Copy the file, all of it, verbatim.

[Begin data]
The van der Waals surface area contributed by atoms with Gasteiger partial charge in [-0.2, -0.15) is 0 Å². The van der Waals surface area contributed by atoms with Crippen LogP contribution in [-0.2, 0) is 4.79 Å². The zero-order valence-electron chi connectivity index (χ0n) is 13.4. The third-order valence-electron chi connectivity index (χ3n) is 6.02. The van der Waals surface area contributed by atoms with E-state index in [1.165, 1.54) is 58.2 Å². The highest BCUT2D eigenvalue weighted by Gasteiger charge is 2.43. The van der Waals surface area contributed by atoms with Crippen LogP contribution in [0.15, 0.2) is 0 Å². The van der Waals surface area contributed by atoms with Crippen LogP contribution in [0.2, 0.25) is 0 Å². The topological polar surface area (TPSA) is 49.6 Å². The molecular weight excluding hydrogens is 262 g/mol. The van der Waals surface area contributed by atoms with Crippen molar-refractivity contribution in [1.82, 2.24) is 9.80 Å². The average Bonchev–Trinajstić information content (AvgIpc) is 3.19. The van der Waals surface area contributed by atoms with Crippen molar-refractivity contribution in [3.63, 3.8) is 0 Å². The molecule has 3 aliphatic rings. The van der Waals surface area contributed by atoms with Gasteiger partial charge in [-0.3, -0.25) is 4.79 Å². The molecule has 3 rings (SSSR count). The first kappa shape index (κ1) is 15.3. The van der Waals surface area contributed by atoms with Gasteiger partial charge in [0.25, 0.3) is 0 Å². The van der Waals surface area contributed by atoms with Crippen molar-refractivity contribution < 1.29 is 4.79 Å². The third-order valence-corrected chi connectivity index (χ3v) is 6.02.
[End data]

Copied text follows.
The van der Waals surface area contributed by atoms with Gasteiger partial charge in [-0.2, -0.15) is 0 Å². The van der Waals surface area contributed by atoms with Crippen LogP contribution in [-0.2, 0) is 4.79 Å². The zero-order valence-electron chi connectivity index (χ0n) is 13.4. The third-order valence-electron chi connectivity index (χ3n) is 6.02. The van der Waals surface area contributed by atoms with E-state index in [1.165, 1.54) is 58.2 Å². The highest BCUT2D eigenvalue weighted by Gasteiger charge is 2.43. The van der Waals surface area contributed by atoms with Crippen LogP contribution in [0.15, 0.2) is 0 Å². The van der Waals surface area contributed by atoms with Crippen LogP contribution in [0.2, 0.25) is 0 Å². The topological polar surface area (TPSA) is 49.6 Å². The molecular weight excluding hydrogens is 262 g/mol. The van der Waals surface area contributed by atoms with Crippen molar-refractivity contribution in [1.82, 2.24) is 9.80 Å². The average Bonchev–Trinajstić information content (AvgIpc) is 3.19. The van der Waals surface area contributed by atoms with Crippen molar-refractivity contribution in [3.63, 3.8) is 0 Å². The molecule has 3 aliphatic rings. The van der Waals surface area contributed by atoms with Gasteiger partial charge in [-0.3, -0.25) is 4.79 Å². The molecule has 3 rings (SSSR count). The first kappa shape index (κ1) is 15.3. The van der Waals surface area contributed by atoms with Gasteiger partial charge in [0.25, 0.3) is 0 Å². The van der Waals surface area contributed by atoms with Crippen molar-refractivity contribution < 1.29 is 4.79 Å². The third-order valence-corrected chi connectivity index (χ3v) is 6.02.